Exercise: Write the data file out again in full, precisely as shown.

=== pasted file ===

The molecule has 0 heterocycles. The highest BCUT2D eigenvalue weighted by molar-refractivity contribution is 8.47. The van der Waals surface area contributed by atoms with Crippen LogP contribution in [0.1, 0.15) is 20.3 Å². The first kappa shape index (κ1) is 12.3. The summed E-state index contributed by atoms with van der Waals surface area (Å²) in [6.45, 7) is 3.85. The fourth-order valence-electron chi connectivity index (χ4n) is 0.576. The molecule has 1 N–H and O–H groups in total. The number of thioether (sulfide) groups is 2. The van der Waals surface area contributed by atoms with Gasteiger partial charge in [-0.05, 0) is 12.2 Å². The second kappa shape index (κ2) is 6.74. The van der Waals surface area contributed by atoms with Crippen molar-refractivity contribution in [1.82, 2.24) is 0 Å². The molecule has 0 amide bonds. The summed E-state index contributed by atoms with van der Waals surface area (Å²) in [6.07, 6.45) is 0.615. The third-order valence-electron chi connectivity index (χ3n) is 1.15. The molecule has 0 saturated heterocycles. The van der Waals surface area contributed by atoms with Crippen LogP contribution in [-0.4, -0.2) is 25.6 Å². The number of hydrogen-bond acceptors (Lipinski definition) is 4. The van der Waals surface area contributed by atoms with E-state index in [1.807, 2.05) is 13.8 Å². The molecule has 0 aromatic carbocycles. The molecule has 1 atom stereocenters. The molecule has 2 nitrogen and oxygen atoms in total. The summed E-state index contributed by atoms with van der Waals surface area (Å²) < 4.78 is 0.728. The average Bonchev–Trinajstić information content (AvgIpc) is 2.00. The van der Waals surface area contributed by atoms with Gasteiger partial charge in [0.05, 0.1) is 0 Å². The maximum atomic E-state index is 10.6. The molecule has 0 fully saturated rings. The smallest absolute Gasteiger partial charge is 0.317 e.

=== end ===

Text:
The molecule has 0 heterocycles. The highest BCUT2D eigenvalue weighted by molar-refractivity contribution is 8.47. The van der Waals surface area contributed by atoms with Crippen LogP contribution in [0.1, 0.15) is 20.3 Å². The first kappa shape index (κ1) is 12.3. The summed E-state index contributed by atoms with van der Waals surface area (Å²) in [6.45, 7) is 3.85. The fourth-order valence-electron chi connectivity index (χ4n) is 0.576. The molecule has 1 N–H and O–H groups in total. The number of thioether (sulfide) groups is 2. The van der Waals surface area contributed by atoms with Gasteiger partial charge in [-0.05, 0) is 12.2 Å². The second kappa shape index (κ2) is 6.74. The van der Waals surface area contributed by atoms with Crippen molar-refractivity contribution in [1.82, 2.24) is 0 Å². The molecule has 0 amide bonds. The summed E-state index contributed by atoms with van der Waals surface area (Å²) in [6.07, 6.45) is 0.615. The third-order valence-electron chi connectivity index (χ3n) is 1.15. The molecule has 0 saturated heterocycles. The van der Waals surface area contributed by atoms with Crippen LogP contribution in [-0.4, -0.2) is 25.6 Å². The number of hydrogen-bond acceptors (Lipinski definition) is 4. The van der Waals surface area contributed by atoms with E-state index in [1.807, 2.05) is 13.8 Å². The molecule has 0 aromatic carbocycles. The molecule has 1 atom stereocenters. The molecule has 2 nitrogen and oxygen atoms in total. The summed E-state index contributed by atoms with van der Waals surface area (Å²) < 4.78 is 0.728. The average Bonchev–Trinajstić information content (AvgIpc) is 2.00. The van der Waals surface area contributed by atoms with Gasteiger partial charge in [0.05, 0.1) is 0 Å². The maximum atomic E-state index is 10.6. The molecule has 0 fully saturated rings. The smallest absolute Gasteiger partial charge is 0.317 e.